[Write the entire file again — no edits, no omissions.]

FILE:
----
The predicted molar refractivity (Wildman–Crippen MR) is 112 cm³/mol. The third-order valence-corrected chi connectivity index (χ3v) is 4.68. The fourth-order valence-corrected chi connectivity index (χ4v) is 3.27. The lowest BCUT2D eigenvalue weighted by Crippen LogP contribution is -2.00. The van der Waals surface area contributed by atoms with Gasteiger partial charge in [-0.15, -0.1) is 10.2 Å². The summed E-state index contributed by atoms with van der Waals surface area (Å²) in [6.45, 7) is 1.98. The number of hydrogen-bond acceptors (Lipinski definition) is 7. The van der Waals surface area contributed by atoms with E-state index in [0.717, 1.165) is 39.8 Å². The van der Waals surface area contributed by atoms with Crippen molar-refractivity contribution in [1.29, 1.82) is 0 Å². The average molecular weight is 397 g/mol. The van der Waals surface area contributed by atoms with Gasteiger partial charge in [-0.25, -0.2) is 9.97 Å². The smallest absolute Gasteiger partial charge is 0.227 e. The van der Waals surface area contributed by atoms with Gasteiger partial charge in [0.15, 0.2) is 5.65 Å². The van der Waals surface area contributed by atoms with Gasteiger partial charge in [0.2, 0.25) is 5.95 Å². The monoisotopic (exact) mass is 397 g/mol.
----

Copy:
The predicted molar refractivity (Wildman–Crippen MR) is 112 cm³/mol. The third-order valence-corrected chi connectivity index (χ3v) is 4.68. The fourth-order valence-corrected chi connectivity index (χ4v) is 3.27. The lowest BCUT2D eigenvalue weighted by Crippen LogP contribution is -2.00. The van der Waals surface area contributed by atoms with Gasteiger partial charge in [-0.15, -0.1) is 10.2 Å². The summed E-state index contributed by atoms with van der Waals surface area (Å²) in [6.45, 7) is 1.98. The number of hydrogen-bond acceptors (Lipinski definition) is 7. The van der Waals surface area contributed by atoms with E-state index in [0.717, 1.165) is 39.8 Å². The van der Waals surface area contributed by atoms with Crippen molar-refractivity contribution in [1.29, 1.82) is 0 Å². The average molecular weight is 397 g/mol. The van der Waals surface area contributed by atoms with Gasteiger partial charge in [-0.25, -0.2) is 9.97 Å². The smallest absolute Gasteiger partial charge is 0.227 e. The van der Waals surface area contributed by atoms with Gasteiger partial charge in [0.15, 0.2) is 5.65 Å². The van der Waals surface area contributed by atoms with Gasteiger partial charge in [0.2, 0.25) is 5.95 Å². The monoisotopic (exact) mass is 397 g/mol.